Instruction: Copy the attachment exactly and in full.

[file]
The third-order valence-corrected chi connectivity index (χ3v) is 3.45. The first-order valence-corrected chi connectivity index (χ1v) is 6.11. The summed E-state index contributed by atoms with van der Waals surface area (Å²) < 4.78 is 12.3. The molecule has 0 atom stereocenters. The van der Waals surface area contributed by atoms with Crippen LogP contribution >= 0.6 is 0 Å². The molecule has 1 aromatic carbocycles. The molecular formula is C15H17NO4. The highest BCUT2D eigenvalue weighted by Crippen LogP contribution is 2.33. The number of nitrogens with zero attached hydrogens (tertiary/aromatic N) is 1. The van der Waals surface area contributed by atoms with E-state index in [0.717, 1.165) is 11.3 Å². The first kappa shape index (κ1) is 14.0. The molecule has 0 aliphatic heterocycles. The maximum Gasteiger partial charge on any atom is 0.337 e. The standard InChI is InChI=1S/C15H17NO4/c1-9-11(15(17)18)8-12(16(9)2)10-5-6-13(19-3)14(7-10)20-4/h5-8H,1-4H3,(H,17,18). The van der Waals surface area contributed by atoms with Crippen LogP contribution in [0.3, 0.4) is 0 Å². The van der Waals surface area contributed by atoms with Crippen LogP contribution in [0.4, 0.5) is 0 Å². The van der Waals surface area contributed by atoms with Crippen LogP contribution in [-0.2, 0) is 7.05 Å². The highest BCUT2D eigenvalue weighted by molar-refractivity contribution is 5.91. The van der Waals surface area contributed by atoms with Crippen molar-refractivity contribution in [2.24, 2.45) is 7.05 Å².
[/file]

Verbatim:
The third-order valence-corrected chi connectivity index (χ3v) is 3.45. The first-order valence-corrected chi connectivity index (χ1v) is 6.11. The summed E-state index contributed by atoms with van der Waals surface area (Å²) < 4.78 is 12.3. The molecule has 0 atom stereocenters. The van der Waals surface area contributed by atoms with Crippen LogP contribution >= 0.6 is 0 Å². The molecule has 1 aromatic carbocycles. The molecular formula is C15H17NO4. The highest BCUT2D eigenvalue weighted by Crippen LogP contribution is 2.33. The number of nitrogens with zero attached hydrogens (tertiary/aromatic N) is 1. The van der Waals surface area contributed by atoms with E-state index in [0.717, 1.165) is 11.3 Å². The first kappa shape index (κ1) is 14.0. The molecule has 0 aliphatic heterocycles. The maximum Gasteiger partial charge on any atom is 0.337 e. The standard InChI is InChI=1S/C15H17NO4/c1-9-11(15(17)18)8-12(16(9)2)10-5-6-13(19-3)14(7-10)20-4/h5-8H,1-4H3,(H,17,18). The van der Waals surface area contributed by atoms with Crippen LogP contribution in [0.3, 0.4) is 0 Å². The van der Waals surface area contributed by atoms with Crippen LogP contribution in [0.4, 0.5) is 0 Å². The van der Waals surface area contributed by atoms with Crippen LogP contribution in [-0.2, 0) is 7.05 Å². The highest BCUT2D eigenvalue weighted by molar-refractivity contribution is 5.91. The van der Waals surface area contributed by atoms with Crippen molar-refractivity contribution in [2.24, 2.45) is 7.05 Å².